The WTR Industry Awards 2019 – which will be presented at an exclusive ceremony at Boston’s Institute of Contemporary Art – honour leading trademark teams and individuals across a range of sectors. Here we unveil the shortlist.
Managing the trademark portfolio of a Fortune 30 company with a lean in-house team poses a distinctive set of challenges, as Craig Stone, senior IP counsel at oil and gas giant Phillips 66 Company, explains to WTR.
While legal know-how is critical for law firm practitioners, an understanding of the corporate business environment should not be underestimated. That is the message conveyed by Anna Panka, senior counsel at Bacardi, in an exclusive interview with WTR.
There has been much talk in recent years about the evolving role of trademark counsel as practitioners are increasingly required to embrace a wider remit. We explore the driving forces behind this transition, the steps that in-house counsel can take to facilitate the change and what it means for corporate trademark departments.
There are a host of opportunities that can be leveraged to raise the profile of your trademark practice and its partners. So which business development activities should you use to make money?
An incredibly prolific trademark filer in Japan, Ikuhiro Ueda, is causing headaches for brands, according to experts. In an exclusive investigation from WTR, we reveal the staggering scope of this portfolio-building exercise.
In this week's data focus, we look at how multi-media giant Disney is stockpiling recognisable brands to build out its business operations and adapt to a changing industry.
Online gaming has driven significant growth in the gambling industry and key players are capitalising on intellectual property to protect their innovations.
This year’s Global Trademark Benchmarking Survey provides unique insight into how trademark practice operations are built and managed – uncovering corporate trademark strategies, revealing team budgets and exploring the interplay with internal stakeholders.
A recent judgment in a dispute between Facebook and Tommy Hilfiger could have a significant impact on the fight against fakes.
Many companies have learned the hard way that unidentified IP issues can cause serious trouble, whether immediately or even years after closing a transaction. A strategic approach to IP portfolio due diligence is thus critical to avoid future problems.
A somewhat surprising – and widely criticised – decision from the Court of Justice of the European Union on the debranding and rebranding of goods in transit has provided trademark owners with a valuable tool for enforcing their IP rights.
The African Intellectual Property Organisation’s recent changes to the Bangui Agreement are due to have a significant effect on trademark rights. Although the revised agreement is not yet in force, IP practitioners should start familiarising themselves with the new system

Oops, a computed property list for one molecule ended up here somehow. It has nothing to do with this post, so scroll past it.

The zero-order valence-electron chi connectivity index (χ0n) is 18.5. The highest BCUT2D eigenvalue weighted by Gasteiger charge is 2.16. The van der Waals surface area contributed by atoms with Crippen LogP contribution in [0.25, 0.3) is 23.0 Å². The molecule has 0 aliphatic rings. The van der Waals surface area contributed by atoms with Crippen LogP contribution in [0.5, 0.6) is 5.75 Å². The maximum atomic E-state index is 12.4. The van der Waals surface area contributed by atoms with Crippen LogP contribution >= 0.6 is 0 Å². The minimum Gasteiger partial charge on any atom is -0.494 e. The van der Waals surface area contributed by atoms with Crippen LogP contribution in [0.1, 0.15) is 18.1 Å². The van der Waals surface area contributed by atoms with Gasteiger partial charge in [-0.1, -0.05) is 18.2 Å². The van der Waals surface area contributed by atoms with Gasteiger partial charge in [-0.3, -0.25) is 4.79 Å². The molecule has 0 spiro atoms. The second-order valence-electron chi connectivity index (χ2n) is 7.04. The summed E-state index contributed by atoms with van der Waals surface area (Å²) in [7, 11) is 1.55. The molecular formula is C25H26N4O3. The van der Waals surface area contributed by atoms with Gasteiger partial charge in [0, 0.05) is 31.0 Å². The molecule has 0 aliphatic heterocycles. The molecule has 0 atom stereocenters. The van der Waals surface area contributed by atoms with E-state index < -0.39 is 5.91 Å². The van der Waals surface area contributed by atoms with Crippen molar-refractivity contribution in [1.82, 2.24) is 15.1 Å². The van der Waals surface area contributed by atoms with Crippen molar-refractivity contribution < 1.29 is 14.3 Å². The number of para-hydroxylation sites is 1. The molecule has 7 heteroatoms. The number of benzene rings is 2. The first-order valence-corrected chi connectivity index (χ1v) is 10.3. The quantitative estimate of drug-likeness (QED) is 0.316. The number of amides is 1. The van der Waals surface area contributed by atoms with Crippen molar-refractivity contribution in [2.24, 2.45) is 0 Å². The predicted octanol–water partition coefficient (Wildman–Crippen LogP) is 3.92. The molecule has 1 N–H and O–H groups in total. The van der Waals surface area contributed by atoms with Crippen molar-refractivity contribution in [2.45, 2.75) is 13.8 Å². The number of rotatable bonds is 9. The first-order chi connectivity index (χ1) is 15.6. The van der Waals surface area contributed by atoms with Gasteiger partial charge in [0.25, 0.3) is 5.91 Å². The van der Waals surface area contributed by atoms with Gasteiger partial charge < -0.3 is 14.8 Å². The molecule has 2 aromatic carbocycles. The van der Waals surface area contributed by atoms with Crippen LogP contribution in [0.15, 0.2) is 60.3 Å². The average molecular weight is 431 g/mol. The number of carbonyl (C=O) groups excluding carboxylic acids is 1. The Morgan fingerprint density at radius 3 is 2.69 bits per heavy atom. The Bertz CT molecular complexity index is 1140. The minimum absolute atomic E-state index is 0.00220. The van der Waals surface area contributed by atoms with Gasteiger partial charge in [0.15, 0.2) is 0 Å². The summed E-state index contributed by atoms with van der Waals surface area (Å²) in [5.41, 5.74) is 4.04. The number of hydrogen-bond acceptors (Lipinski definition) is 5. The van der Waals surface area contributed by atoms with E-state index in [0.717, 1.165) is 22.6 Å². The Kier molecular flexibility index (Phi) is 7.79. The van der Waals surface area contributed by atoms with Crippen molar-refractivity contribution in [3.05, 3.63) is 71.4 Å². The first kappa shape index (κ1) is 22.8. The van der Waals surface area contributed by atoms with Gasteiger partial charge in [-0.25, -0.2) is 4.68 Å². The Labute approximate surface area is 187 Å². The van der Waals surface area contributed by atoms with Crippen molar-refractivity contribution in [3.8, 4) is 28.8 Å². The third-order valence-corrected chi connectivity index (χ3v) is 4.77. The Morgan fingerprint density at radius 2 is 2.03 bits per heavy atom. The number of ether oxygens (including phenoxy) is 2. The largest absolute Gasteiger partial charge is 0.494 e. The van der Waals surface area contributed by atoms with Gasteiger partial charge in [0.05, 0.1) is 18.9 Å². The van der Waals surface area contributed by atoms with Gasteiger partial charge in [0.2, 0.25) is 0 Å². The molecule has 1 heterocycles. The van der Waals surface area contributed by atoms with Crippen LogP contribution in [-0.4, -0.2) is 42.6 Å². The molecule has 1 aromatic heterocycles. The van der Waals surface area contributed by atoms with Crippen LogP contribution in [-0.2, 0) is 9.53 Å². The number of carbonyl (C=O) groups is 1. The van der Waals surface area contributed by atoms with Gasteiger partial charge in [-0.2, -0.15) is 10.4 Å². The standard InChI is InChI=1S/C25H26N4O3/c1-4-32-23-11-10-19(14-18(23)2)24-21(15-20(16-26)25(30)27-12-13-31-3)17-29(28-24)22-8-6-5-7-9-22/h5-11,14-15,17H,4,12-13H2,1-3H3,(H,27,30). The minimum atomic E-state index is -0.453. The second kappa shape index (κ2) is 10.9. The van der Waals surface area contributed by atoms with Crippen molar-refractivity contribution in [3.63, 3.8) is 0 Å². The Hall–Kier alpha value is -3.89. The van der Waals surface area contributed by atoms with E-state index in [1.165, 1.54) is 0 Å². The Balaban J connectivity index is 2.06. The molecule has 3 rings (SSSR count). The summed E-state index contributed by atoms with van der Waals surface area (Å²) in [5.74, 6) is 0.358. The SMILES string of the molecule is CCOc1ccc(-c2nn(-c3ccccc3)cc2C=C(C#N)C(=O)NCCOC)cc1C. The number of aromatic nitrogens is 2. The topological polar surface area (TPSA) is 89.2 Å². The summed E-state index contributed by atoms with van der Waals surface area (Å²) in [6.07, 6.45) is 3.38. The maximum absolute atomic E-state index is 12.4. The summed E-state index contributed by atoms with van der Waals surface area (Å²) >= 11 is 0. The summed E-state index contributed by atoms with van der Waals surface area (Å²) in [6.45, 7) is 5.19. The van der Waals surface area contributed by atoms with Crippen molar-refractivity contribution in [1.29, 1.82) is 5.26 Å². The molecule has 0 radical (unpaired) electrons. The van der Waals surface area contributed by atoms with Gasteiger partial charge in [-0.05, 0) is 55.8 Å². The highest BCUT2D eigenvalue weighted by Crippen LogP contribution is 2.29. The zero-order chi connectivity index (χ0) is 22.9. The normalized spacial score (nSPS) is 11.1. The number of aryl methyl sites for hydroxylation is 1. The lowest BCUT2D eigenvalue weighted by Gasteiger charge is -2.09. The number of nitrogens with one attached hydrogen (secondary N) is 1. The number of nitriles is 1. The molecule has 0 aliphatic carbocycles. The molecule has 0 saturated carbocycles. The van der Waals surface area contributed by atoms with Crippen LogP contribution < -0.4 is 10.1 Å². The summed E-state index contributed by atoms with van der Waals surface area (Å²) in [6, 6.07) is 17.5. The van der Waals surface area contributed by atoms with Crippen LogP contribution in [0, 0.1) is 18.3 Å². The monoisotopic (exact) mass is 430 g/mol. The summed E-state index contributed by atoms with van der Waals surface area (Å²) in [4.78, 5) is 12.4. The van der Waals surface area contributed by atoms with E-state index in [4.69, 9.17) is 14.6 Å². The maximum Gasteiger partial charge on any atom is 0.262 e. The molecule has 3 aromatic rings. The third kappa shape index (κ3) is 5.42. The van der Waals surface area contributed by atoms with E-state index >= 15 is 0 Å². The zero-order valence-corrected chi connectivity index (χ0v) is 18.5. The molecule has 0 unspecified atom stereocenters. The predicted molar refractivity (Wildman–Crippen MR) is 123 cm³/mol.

Brand victories in the fight against physical market sellers and landlords are all too rare. However, there are a number of practical strategies that can be employed to maximise success in the battle against counterfeits.
The new Trademark Law marks a significant step in the government’s efforts to increase Myanmar’s attractiveness as a destination for foreign investment. For rights holders, it also means that now is the time to prepare for the new regime.
From recordal to training, there are a number of steps that rights holders can take to enlist the help of US Customs and Border Protection in their anti-counterfeiting endeavours.
One year after a significant shift in the Argentine trademark landscape, it is time to reflect on how practitioners have adapted and what international rights holders need to know now.
The country is seeing increased interest from international entities - particularly from the US; this will likely grow in scale as not only the South African economy develops, but as other emerging markets on the African continent grow.
As a new director general of the Benelux Office for Intellectual Property takes over, a new era at the registry begins. To mark this change, representatives from the office look at what the future is likely to bring.
While many of the Caribbean islands seem to be low-priority venues for trademark filings, there are some significant reasons why they should not be overlooked.
Kangxin Partners PC
Although China recognises non-traditional marks, it is still rare for them to secure protection. Nevertheless, the situation and the market are improving and applicants will one day be able to effectively protect their rights in all types of trademark in China.
As the use of distinctive and non-traditional signs continues to evolve, EU legislation now allows for objects, actions and patterns, among others, to be registered as trademarks, with a key focus on trade dress.
Uhthoff, Gómez Vega & Uhthoff SC
Protecting the knowledge and traditional cultural expressions of different cultures and indigenous communities is a complex task. Opinions are divided, but one route may involve IP rights to protect traditional forms of innovation and creativity.
Gorodissky & Partners
Colour trademarks are growing in popularity in Russia. However, to ensure their registration, the colour in question must be capable of sufficiently distinguishing the product or service and its origin.
United States of America
Lewis Roca Rothgerber Christie LLP
Trademarks are much more than a logo used to identify a brand. Non-traditional trademarks using sounds, colours and shapes have exploded onto the scene, bringing notoriety to many a business and brand.